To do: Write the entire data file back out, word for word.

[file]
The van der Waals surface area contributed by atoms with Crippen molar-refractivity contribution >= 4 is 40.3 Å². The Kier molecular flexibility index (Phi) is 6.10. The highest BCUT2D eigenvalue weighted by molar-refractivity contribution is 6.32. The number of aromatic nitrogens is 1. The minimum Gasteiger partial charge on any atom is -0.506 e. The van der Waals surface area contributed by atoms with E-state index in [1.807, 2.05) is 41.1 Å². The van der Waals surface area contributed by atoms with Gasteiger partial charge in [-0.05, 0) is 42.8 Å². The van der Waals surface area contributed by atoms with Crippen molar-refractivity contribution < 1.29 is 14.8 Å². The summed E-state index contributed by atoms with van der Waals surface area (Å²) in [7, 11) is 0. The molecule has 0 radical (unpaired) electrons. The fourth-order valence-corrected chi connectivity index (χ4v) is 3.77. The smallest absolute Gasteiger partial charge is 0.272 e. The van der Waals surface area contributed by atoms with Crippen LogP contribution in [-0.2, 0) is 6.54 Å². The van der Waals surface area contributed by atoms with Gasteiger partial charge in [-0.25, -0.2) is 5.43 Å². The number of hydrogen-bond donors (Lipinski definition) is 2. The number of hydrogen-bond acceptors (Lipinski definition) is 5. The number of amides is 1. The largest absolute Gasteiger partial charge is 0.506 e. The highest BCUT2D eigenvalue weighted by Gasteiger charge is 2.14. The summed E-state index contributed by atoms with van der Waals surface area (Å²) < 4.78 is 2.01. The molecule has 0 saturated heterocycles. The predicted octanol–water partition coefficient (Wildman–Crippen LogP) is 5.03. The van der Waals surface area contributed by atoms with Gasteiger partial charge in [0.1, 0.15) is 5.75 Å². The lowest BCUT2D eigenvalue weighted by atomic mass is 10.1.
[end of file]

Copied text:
The van der Waals surface area contributed by atoms with Crippen molar-refractivity contribution >= 4 is 40.3 Å². The Kier molecular flexibility index (Phi) is 6.10. The highest BCUT2D eigenvalue weighted by molar-refractivity contribution is 6.32. The number of aromatic nitrogens is 1. The minimum Gasteiger partial charge on any atom is -0.506 e. The van der Waals surface area contributed by atoms with E-state index in [1.807, 2.05) is 41.1 Å². The van der Waals surface area contributed by atoms with Gasteiger partial charge in [-0.05, 0) is 42.8 Å². The van der Waals surface area contributed by atoms with Crippen molar-refractivity contribution < 1.29 is 14.8 Å². The summed E-state index contributed by atoms with van der Waals surface area (Å²) in [7, 11) is 0. The molecule has 0 radical (unpaired) electrons. The fourth-order valence-corrected chi connectivity index (χ4v) is 3.77. The smallest absolute Gasteiger partial charge is 0.272 e. The van der Waals surface area contributed by atoms with Crippen LogP contribution in [-0.2, 0) is 6.54 Å². The van der Waals surface area contributed by atoms with Gasteiger partial charge in [-0.25, -0.2) is 5.43 Å². The number of hydrogen-bond donors (Lipinski definition) is 2. The number of hydrogen-bond acceptors (Lipinski definition) is 5. The number of amides is 1. The largest absolute Gasteiger partial charge is 0.506 e. The highest BCUT2D eigenvalue weighted by Gasteiger charge is 2.14. The summed E-state index contributed by atoms with van der Waals surface area (Å²) < 4.78 is 2.01. The molecule has 0 saturated heterocycles. The predicted octanol–water partition coefficient (Wildman–Crippen LogP) is 5.03. The van der Waals surface area contributed by atoms with Gasteiger partial charge in [0.1, 0.15) is 5.75 Å². The lowest BCUT2D eigenvalue weighted by atomic mass is 10.1.